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Proc Natl Acad Sci U S A. 2008 Sep 2;105(35):12769-73. doi: 10.1073/pnas.0805255105. Epub 2008 Aug 27.

Discovery and measurement of an isotopically distinct source of sulfate in Earth's atmosphere.

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1
Department of Chemistry and Biochemistry, University of California at San Diego, La Jolla, CA 92093, USA.

Abstract

Sulfate (SO(4)) and its precursors are significant components of the atmosphere, with both natural and anthropogenic sources. Recently, our triple-isotope ((16)O, (17)O, (18)O) measurements of atmospheric sulfate have provided specific insights into the oxidation pathways leading to sulfate, with important implications for models of the sulfur cycle and global climate change. Using similar isotopic measurements of aerosol sulfate in a polluted marine boundary layer (MBL) and primary sulfate (p-SO(4)) sampled directly from a ship stack, we quantify the amount of p-SO(4) found in the atmosphere from ships. We find that ships contribute between 10% and 44% of the non-sea-salt sulfate found in fine [diameter (D) < 1.5 microm) particulate matter in coastal Southern California. These fractions are surprising, given that p-SO(4) constitutes approximately 2-7% of total sulfur emissions from combustion sources [Seinfed JH, Pandis SN (2006) Atmospheric Chemistry and Physics (Wiley-Interscience, New York)]. Our findings also suggest that the interaction of SO(2) from ship emissions with coarse hydrated sea salt particles may lead to the rapid removal of SO(2) in the MBL. When combined with the longer residence time of p-SO(4) emissions in the MBL, these findings suggest that the importance of p-SO(4) emissions in marine environments may be underappreciated in global chemical models. Given the expected increase of international shipping in the years to come, these findings have clear implications for public health, air quality, international maritime law, and atmospheric chemistry.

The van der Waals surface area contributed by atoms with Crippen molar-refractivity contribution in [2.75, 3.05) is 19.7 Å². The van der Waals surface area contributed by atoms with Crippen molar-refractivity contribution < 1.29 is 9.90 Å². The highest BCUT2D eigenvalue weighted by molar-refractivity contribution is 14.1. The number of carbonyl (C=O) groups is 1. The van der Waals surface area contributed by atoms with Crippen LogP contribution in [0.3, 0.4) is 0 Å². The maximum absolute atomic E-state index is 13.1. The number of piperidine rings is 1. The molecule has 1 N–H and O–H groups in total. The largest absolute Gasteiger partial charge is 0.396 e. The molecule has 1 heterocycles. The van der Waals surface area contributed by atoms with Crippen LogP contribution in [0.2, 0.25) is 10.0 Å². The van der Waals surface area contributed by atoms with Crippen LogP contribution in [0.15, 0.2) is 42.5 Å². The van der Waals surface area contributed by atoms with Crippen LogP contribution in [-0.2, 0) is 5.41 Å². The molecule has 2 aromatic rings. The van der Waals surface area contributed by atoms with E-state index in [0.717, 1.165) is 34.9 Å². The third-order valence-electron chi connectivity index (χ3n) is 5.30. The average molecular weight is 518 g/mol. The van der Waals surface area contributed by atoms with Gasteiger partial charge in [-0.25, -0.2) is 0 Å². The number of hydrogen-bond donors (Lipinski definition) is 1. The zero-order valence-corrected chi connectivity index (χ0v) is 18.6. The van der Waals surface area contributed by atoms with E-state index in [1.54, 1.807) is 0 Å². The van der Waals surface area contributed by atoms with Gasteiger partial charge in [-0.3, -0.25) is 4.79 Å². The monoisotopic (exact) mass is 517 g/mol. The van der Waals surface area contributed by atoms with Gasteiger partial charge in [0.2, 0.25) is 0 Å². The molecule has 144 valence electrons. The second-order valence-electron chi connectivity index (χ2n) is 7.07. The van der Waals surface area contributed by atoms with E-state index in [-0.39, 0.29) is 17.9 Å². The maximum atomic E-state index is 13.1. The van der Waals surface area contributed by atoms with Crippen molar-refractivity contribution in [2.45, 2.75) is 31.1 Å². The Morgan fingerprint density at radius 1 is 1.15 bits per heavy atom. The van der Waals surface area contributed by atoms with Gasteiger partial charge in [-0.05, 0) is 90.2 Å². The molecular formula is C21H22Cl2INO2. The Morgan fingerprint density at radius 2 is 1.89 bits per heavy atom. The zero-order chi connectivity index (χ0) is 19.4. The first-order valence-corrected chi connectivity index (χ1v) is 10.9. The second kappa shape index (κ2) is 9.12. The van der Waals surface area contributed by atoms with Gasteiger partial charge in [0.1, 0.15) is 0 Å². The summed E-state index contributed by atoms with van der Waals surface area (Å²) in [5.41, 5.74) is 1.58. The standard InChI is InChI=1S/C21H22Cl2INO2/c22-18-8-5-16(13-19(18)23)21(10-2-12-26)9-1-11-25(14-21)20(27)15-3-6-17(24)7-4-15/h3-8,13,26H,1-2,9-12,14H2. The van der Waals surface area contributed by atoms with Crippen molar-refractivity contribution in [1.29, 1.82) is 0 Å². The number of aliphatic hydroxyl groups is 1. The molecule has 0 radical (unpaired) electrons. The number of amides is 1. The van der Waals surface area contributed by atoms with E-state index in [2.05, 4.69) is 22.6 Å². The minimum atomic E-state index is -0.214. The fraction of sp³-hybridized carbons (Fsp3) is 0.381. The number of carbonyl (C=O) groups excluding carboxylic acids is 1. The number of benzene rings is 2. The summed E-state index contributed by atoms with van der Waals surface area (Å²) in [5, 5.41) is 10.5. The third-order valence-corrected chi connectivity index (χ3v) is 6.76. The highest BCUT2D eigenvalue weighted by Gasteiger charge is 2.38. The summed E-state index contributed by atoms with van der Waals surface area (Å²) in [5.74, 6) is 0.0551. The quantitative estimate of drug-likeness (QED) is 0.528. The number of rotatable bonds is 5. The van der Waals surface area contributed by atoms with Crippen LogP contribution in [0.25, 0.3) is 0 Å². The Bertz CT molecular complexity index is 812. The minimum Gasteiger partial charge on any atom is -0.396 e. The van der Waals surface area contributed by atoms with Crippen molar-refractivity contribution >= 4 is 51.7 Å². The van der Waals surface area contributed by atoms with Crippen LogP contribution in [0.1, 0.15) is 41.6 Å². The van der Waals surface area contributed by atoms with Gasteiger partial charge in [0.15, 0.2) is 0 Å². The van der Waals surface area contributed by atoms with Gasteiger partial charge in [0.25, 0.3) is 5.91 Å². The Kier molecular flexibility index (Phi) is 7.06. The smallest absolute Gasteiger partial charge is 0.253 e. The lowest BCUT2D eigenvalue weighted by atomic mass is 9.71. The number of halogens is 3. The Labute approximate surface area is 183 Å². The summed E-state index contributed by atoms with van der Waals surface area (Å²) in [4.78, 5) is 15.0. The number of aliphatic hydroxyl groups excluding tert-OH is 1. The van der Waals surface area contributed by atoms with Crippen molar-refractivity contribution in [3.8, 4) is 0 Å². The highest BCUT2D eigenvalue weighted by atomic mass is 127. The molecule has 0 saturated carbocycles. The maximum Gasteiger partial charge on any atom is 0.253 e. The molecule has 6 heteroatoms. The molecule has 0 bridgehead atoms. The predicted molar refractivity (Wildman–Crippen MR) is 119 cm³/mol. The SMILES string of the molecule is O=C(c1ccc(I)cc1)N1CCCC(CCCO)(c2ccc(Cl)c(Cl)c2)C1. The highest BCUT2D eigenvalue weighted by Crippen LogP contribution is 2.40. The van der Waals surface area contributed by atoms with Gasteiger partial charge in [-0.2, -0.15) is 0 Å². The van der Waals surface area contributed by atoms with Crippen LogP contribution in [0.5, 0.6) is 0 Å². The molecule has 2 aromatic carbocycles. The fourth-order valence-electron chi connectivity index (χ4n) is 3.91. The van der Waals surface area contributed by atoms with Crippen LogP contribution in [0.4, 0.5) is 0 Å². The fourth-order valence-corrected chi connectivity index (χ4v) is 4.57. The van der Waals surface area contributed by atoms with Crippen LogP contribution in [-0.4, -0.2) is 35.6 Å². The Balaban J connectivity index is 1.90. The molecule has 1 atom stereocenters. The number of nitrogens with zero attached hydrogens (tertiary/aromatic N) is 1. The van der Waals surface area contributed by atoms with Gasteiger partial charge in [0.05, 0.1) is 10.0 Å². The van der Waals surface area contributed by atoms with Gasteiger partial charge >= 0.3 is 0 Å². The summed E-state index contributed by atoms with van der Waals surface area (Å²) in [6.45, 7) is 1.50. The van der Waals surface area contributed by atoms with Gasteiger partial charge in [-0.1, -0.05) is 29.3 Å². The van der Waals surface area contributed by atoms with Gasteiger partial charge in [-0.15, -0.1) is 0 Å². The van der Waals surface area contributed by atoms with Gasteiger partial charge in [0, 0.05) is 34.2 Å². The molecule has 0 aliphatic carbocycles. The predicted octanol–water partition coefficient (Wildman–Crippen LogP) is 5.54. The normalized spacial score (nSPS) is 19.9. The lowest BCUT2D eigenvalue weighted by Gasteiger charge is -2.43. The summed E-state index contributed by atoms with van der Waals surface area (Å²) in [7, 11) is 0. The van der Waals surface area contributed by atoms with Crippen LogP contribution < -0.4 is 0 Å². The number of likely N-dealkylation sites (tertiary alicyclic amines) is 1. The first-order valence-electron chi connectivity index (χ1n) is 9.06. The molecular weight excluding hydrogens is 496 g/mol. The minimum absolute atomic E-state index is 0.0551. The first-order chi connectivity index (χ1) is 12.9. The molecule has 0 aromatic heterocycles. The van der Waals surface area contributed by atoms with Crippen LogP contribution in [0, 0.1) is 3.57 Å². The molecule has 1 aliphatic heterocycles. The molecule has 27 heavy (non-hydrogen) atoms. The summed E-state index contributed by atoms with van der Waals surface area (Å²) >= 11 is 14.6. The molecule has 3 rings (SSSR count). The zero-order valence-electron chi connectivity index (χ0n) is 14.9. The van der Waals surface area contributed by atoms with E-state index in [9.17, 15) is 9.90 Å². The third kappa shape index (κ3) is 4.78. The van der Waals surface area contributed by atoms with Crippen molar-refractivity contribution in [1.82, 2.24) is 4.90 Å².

PMID:
18753618
PMCID:
PMC2529115
DOI:
10.1073/pnas.0805255105
[Indexed for MEDLINE]
Free PMC Article
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